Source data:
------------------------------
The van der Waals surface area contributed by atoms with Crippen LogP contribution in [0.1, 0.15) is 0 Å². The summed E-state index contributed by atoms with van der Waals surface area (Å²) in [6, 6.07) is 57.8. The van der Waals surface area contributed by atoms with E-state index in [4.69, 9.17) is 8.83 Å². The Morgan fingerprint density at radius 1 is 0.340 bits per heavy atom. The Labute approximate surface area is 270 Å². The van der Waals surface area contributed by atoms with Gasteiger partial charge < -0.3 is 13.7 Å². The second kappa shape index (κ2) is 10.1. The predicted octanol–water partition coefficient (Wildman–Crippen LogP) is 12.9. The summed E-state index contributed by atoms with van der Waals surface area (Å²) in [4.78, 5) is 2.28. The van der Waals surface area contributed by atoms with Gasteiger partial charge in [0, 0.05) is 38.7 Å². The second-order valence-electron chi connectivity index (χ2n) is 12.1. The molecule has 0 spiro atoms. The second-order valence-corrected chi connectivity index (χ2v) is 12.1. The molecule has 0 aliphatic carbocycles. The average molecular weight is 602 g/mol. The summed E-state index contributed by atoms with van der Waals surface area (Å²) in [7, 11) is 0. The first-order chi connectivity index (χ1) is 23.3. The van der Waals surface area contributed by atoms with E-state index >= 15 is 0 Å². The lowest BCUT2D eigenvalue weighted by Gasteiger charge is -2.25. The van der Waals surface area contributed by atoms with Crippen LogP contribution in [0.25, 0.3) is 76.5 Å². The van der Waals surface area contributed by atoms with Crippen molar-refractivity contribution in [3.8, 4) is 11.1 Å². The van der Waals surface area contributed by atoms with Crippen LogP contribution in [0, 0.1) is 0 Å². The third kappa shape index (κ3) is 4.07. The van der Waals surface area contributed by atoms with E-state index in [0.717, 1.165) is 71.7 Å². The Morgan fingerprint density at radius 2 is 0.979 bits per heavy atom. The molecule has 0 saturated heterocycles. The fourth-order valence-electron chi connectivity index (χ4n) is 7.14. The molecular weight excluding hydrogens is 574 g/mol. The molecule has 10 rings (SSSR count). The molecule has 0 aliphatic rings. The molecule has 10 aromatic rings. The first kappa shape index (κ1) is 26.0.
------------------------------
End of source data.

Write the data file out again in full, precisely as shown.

The van der Waals surface area contributed by atoms with Crippen LogP contribution in [0.1, 0.15) is 0 Å². The summed E-state index contributed by atoms with van der Waals surface area (Å²) in [6, 6.07) is 57.8. The van der Waals surface area contributed by atoms with E-state index in [4.69, 9.17) is 8.83 Å². The Morgan fingerprint density at radius 1 is 0.340 bits per heavy atom. The Labute approximate surface area is 270 Å². The van der Waals surface area contributed by atoms with Gasteiger partial charge < -0.3 is 13.7 Å². The second kappa shape index (κ2) is 10.1. The predicted octanol–water partition coefficient (Wildman–Crippen LogP) is 12.9. The summed E-state index contributed by atoms with van der Waals surface area (Å²) in [4.78, 5) is 2.28. The van der Waals surface area contributed by atoms with Gasteiger partial charge in [0, 0.05) is 38.7 Å². The second-order valence-electron chi connectivity index (χ2n) is 12.1. The molecule has 0 spiro atoms. The second-order valence-corrected chi connectivity index (χ2v) is 12.1. The molecule has 0 aliphatic carbocycles. The average molecular weight is 602 g/mol. The summed E-state index contributed by atoms with van der Waals surface area (Å²) in [7, 11) is 0. The first-order chi connectivity index (χ1) is 23.3. The van der Waals surface area contributed by atoms with E-state index >= 15 is 0 Å². The lowest BCUT2D eigenvalue weighted by Gasteiger charge is -2.25. The van der Waals surface area contributed by atoms with Crippen LogP contribution in [0.25, 0.3) is 76.5 Å². The van der Waals surface area contributed by atoms with Crippen molar-refractivity contribution in [3.8, 4) is 11.1 Å². The van der Waals surface area contributed by atoms with Crippen LogP contribution in [0, 0.1) is 0 Å². The third kappa shape index (κ3) is 4.07. The van der Waals surface area contributed by atoms with E-state index in [0.717, 1.165) is 71.7 Å². The Morgan fingerprint density at radius 2 is 0.979 bits per heavy atom. The molecule has 0 saturated heterocycles. The fourth-order valence-electron chi connectivity index (χ4n) is 7.14. The molecular weight excluding hydrogens is 574 g/mol. The molecule has 10 rings (SSSR count). The molecule has 0 aliphatic rings. The molecule has 10 aromatic rings. The first kappa shape index (κ1) is 26.0.